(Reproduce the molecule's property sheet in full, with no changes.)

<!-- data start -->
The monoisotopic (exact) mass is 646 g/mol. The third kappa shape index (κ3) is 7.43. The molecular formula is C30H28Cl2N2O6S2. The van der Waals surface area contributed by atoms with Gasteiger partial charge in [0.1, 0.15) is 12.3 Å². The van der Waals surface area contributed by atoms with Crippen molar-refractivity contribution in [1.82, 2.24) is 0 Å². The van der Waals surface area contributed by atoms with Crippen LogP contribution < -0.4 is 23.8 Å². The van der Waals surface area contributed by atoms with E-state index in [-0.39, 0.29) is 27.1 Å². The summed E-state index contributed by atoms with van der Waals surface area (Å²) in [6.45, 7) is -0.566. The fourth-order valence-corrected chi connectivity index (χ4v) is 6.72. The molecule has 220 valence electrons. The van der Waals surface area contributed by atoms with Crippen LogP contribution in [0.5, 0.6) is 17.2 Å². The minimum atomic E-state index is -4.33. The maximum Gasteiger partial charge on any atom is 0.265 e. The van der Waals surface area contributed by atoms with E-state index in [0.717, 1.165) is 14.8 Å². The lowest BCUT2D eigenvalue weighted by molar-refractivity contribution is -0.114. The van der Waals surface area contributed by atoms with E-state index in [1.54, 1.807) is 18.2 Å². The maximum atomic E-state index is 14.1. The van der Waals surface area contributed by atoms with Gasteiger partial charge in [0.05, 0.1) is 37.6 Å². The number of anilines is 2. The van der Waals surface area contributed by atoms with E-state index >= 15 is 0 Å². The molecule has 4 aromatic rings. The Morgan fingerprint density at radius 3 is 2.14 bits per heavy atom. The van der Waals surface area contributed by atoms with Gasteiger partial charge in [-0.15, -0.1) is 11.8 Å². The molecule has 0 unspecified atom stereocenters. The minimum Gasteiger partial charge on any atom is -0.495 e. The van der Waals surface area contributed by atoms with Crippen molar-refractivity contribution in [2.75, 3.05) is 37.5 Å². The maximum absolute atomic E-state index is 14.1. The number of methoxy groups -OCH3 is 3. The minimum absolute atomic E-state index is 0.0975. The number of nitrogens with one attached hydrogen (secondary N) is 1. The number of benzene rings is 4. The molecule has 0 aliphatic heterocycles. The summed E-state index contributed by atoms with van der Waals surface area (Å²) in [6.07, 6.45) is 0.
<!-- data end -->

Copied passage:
The monoisotopic (exact) mass is 646 g/mol. The third kappa shape index (κ3) is 7.43. The molecular formula is C30H28Cl2N2O6S2. The van der Waals surface area contributed by atoms with Gasteiger partial charge in [0.1, 0.15) is 12.3 Å². The van der Waals surface area contributed by atoms with Crippen molar-refractivity contribution in [1.82, 2.24) is 0 Å². The van der Waals surface area contributed by atoms with Crippen LogP contribution < -0.4 is 23.8 Å². The van der Waals surface area contributed by atoms with E-state index in [-0.39, 0.29) is 27.1 Å². The summed E-state index contributed by atoms with van der Waals surface area (Å²) in [6.45, 7) is -0.566. The fourth-order valence-corrected chi connectivity index (χ4v) is 6.72. The molecule has 220 valence electrons. The van der Waals surface area contributed by atoms with Crippen LogP contribution in [0.5, 0.6) is 17.2 Å². The minimum atomic E-state index is -4.33. The maximum Gasteiger partial charge on any atom is 0.265 e. The van der Waals surface area contributed by atoms with E-state index in [0.717, 1.165) is 14.8 Å². The lowest BCUT2D eigenvalue weighted by molar-refractivity contribution is -0.114. The van der Waals surface area contributed by atoms with E-state index in [1.54, 1.807) is 18.2 Å². The maximum atomic E-state index is 14.1. The van der Waals surface area contributed by atoms with Gasteiger partial charge in [0.05, 0.1) is 37.6 Å². The number of anilines is 2. The van der Waals surface area contributed by atoms with E-state index >= 15 is 0 Å². The molecule has 4 aromatic rings. The Morgan fingerprint density at radius 3 is 2.14 bits per heavy atom. The van der Waals surface area contributed by atoms with Gasteiger partial charge in [-0.15, -0.1) is 11.8 Å². The molecule has 0 unspecified atom stereocenters. The minimum Gasteiger partial charge on any atom is -0.495 e. The van der Waals surface area contributed by atoms with Crippen molar-refractivity contribution in [2.75, 3.05) is 37.5 Å². The maximum absolute atomic E-state index is 14.1. The number of methoxy groups -OCH3 is 3. The minimum absolute atomic E-state index is 0.0975. The number of nitrogens with one attached hydrogen (secondary N) is 1. The number of benzene rings is 4. The molecule has 0 aliphatic heterocycles. The summed E-state index contributed by atoms with van der Waals surface area (Å²) in [6.07, 6.45) is 0.